"While in Alexandria," the story continues, "they were received in the house of a rich and learned lady (a concealed reference to the Wisdom Teachings of Egypt). Young Jesus found her beautiful, notwithstanding 'a defect in her eyes,' and declared so to his master. Upon hearing this, the latter became so angry that his pupil should find in the land of bondage anything good, that he cursed him and drove the young man from his presence." There then follows a series of adventures told in allegorical language, which show that Jesus supplemented his initiation in the Jewish Kabala with the acquisition of the secret wisdom of Egypt. When the persecution ceased, he and his teacher returned to Judea. The 'defect in her eyes' mentioned in the gospel has puzzled many scholars, who not being occultists, were unable to make head nor tale of this enigmatical statement. The solution to the mystery is a simple one and therefore not obvious.
Egypt, at the time Jesus visited it, if he did, which is very possible, was not the Egypt of the initiated pharaohs of old. The emperor Augustus conquered it in 30 B.C., after which it became a province of Rome until the partition of the Roman Empire at the close of the third century A.D. Prior to that Egypt had been ruled by the Persians and the Ptolemies, who although they rebuilt many of the temples, did nothing to maintain the Egyptian Mystery Schools, the last of which had closed it doors more than a thousand years before Augustus set foot on the sacred soil of Egypt. What little remained of the Higher Mysteries once taught in these schools was now so overlaid with superstition and the inclusion of Persian, Greek and Roman ideas that Jesus, intuitively recognizing these corrupting influences, found the teachings imparted to him defective in the Wisdom he sought. Yet enough of that Wisdom remained for him to find it 'beautiful', just as I find it beautiful and many of my readers do too.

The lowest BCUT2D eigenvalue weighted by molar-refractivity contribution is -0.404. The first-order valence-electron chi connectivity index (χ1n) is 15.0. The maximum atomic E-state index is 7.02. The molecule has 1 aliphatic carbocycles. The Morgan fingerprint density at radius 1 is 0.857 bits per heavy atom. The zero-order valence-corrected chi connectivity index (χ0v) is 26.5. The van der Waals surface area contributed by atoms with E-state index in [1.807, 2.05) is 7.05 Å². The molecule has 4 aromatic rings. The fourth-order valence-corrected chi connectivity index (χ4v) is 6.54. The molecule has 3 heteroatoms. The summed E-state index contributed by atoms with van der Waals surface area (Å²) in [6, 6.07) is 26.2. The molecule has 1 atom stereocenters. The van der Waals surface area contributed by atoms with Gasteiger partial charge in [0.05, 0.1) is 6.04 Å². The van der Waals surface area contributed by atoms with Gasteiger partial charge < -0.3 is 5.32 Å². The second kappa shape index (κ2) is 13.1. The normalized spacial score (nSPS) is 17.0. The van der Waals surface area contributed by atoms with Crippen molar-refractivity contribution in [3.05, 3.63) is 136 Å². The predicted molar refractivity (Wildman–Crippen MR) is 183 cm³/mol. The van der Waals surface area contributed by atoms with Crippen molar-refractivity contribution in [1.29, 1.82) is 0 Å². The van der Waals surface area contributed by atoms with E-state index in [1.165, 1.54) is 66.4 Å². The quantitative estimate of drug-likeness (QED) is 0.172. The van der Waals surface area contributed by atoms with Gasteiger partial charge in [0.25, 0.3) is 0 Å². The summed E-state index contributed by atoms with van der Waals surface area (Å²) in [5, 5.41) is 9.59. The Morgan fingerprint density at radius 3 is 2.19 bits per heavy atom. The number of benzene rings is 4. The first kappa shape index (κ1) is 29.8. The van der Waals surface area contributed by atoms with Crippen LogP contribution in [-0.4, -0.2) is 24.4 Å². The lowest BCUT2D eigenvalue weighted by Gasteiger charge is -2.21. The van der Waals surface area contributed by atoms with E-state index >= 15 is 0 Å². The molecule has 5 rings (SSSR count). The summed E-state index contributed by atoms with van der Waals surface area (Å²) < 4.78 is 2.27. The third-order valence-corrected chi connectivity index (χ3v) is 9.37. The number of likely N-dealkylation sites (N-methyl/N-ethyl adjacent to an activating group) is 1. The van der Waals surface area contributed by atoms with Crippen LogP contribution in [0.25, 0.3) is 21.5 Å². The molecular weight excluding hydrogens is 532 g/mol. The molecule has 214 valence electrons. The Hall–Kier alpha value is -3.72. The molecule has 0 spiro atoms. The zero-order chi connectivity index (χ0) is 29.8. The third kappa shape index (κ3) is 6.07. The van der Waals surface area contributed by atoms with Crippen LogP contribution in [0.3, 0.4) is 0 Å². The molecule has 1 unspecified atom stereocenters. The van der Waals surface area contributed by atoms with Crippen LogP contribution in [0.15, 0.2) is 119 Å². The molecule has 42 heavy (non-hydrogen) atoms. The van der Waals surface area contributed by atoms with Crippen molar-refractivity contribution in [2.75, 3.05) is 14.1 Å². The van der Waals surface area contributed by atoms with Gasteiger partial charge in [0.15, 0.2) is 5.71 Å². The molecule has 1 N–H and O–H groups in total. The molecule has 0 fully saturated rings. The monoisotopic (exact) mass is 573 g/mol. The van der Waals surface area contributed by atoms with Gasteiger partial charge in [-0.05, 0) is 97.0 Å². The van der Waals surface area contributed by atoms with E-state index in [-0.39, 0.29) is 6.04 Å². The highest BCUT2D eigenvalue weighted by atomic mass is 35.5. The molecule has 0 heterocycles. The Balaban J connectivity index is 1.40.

This was not a view shared by Jesus' Jewish teacher—the rabbi Joshua Ben Perahiah—who as we read, became 'angry' and 'cursed' him. Why he did so is too complex a subject to discuss in this article, but those of you who have studied the Pentateuch can probably hazard a good guess! For what we read in these first five books of the Bible, especially Genesis, has clearly been borrowed from ancient Egypt and Chaldea, to name but two sources from which the Jews derived their cosmogony and eschatology. Neither should we forget that Moses was said to be "learned in all the wisdom of the Egyptians, and was mighty in words and in deeds" (Acts 7:22). Meaning he was an adept in the Occult Sciences and Magic. No one likes to be caught out in an imposture, and since we may be tolerably sure that the good rabbi was familiar with the history of Moses and well aware of the source from which he drew his 'wisdom', his anger is easily explained. Incidentally, all the best sources tell us that Joshua Ben Perahiah flourished in the second century B.C., which rather puts an inconvenient historical cat among the theological pigeons so far as the birth of Jesus is concerned which most scholars think was around 5 B.C.!